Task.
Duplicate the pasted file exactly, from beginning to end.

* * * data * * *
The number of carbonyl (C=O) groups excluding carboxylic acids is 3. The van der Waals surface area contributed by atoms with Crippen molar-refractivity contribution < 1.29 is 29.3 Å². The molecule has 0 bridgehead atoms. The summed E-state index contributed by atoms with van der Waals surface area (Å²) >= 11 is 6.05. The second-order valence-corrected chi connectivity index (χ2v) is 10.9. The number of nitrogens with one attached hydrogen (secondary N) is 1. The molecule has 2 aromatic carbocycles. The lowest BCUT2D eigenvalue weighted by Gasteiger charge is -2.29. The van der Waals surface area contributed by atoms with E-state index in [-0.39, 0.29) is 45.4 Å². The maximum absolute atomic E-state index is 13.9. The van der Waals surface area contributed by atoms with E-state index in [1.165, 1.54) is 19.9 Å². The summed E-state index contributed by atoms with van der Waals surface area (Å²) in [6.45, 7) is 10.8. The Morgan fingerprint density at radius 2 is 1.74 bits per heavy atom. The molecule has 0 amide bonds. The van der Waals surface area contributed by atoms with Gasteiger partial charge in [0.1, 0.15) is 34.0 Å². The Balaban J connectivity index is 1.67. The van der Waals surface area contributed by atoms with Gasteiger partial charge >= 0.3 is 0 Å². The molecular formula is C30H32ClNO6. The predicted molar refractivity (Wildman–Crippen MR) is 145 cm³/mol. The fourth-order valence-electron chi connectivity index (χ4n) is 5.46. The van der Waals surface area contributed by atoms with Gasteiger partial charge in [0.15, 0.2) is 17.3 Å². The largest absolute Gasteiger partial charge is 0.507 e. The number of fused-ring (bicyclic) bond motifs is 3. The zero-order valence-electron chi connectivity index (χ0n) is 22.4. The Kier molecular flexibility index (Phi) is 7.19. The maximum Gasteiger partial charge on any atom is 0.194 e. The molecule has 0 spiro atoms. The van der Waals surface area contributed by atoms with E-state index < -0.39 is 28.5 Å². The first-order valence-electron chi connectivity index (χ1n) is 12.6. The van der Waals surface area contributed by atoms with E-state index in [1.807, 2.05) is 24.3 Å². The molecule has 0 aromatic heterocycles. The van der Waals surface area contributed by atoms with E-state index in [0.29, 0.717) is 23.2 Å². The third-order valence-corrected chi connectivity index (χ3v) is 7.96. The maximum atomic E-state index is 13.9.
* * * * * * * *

The number of carbonyl (C=O) groups excluding carboxylic acids is 3. The van der Waals surface area contributed by atoms with Crippen molar-refractivity contribution < 1.29 is 29.3 Å². The molecule has 0 bridgehead atoms. The summed E-state index contributed by atoms with van der Waals surface area (Å²) >= 11 is 6.05. The second-order valence-corrected chi connectivity index (χ2v) is 10.9. The number of nitrogens with one attached hydrogen (secondary N) is 1. The molecule has 2 aromatic carbocycles. The lowest BCUT2D eigenvalue weighted by Gasteiger charge is -2.29. The van der Waals surface area contributed by atoms with E-state index in [-0.39, 0.29) is 45.4 Å². The maximum absolute atomic E-state index is 13.9. The van der Waals surface area contributed by atoms with E-state index in [1.165, 1.54) is 19.9 Å². The summed E-state index contributed by atoms with van der Waals surface area (Å²) in [6.45, 7) is 10.8. The Morgan fingerprint density at radius 2 is 1.74 bits per heavy atom. The molecule has 0 amide bonds. The van der Waals surface area contributed by atoms with Gasteiger partial charge in [0.1, 0.15) is 34.0 Å². The Balaban J connectivity index is 1.67. The van der Waals surface area contributed by atoms with Gasteiger partial charge >= 0.3 is 0 Å². The molecular formula is C30H32ClNO6. The predicted molar refractivity (Wildman–Crippen MR) is 145 cm³/mol. The fourth-order valence-electron chi connectivity index (χ4n) is 5.46. The van der Waals surface area contributed by atoms with Gasteiger partial charge in [0.15, 0.2) is 17.3 Å². The largest absolute Gasteiger partial charge is 0.507 e. The number of fused-ring (bicyclic) bond motifs is 3. The zero-order valence-electron chi connectivity index (χ0n) is 22.4. The Kier molecular flexibility index (Phi) is 7.19. The maximum Gasteiger partial charge on any atom is 0.194 e. The molecule has 0 spiro atoms. The van der Waals surface area contributed by atoms with E-state index < -0.39 is 28.5 Å². The first-order valence-electron chi connectivity index (χ1n) is 12.6. The van der Waals surface area contributed by atoms with E-state index in [1.807, 2.05) is 24.3 Å². The molecule has 0 aromatic heterocycles. The van der Waals surface area contributed by atoms with E-state index in [0.29, 0.717) is 23.2 Å². The third-order valence-corrected chi connectivity index (χ3v) is 7.96. The maximum atomic E-state index is 13.9.